In a read operation a bias voltage, for example 500 millivolts (mV), is applied to the selected bit line and ground to the selected word line. The unselected bit lines are at the bias voltage and the unselected word lines are also maintained at the bias voltage, 500 mV. The selected cell then has the bias voltage applied across it. For example, if cell 18 is selected for reading, then word line 26 is grounded, word line 28 is at the bias voltage, bit line 30 is at the bias voltage, and bit line 32 is at the bias voltage. Thus, the selected cell is forward biased from bit line 30 to word line 26, and the state of memory cell 18 is detected based on the current flowing therethrough. The unselected cells are substantially not biased. Cell 24 is substantially not biased with word line 28 at the bias voltage and bit line 32 at the bias voltage. Cell 20 is forward biased with word line 26 grounded and bit line 32 at the bias voltage. Cell 22 is not biased with both word line 28 and bit line 30 at the bias voltage.
 Effectively, all of the cells on the selected word line are treated the same. Selection is actually based on which of the bit lines are chosen for sensing. Due to the current through a cell on each bit line, there is some voltage drop on these bit lines. This is made as small as reasonably possible, but it is not zero. Further, the voltage drop on each bit line is somewhat different because the state of the cells on the selected word line is variable from bit line to bit line. Also the voltage on the selected word line is not same for each cell because of current flowing through the word line. This voltage drop is made to be as small as reasonably possible but this drop is also not zero. Due to these voltage drops on the bit lines, unselected cells are also biased. The biasing then generates currents on the unselected word lines. These parasitic currents on the unselected word lines and bit lines degrade to some extent the current on the selected bit line, making it more difficult to accurately detect the state of the cell. Even though these parasitic currents can flow through some forward biased cells, each parasitic path, however, has at least one reverse biased cell in it.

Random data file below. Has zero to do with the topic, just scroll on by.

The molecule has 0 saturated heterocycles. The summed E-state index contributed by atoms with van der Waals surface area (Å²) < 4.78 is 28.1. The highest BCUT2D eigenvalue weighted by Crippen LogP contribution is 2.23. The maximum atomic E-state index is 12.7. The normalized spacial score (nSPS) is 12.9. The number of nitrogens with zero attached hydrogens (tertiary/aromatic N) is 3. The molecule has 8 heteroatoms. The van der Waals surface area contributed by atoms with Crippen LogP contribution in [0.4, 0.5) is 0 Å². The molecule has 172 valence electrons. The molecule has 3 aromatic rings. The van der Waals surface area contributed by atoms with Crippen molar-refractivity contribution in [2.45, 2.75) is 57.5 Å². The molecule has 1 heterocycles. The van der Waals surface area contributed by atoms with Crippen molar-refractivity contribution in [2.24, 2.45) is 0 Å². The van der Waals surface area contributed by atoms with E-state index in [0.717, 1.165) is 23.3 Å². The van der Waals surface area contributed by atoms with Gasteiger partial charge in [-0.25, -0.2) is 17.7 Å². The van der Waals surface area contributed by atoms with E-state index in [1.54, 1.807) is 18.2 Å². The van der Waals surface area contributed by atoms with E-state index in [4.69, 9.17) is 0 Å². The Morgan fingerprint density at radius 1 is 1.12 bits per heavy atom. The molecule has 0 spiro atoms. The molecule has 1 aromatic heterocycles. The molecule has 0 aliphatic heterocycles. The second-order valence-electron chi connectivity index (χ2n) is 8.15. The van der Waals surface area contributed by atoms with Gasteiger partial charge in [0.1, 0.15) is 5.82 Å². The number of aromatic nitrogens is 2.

Other alternatives may be used to operate the memory. For example, the unselected bit lines can be left floating instead of being at the bias voltage. The voltage on bit lines would not be truly floating because the memory cells, which are at least a little conductive even in the reverse bias condition, would provide a path to the word lines, which are biased to a specific voltage.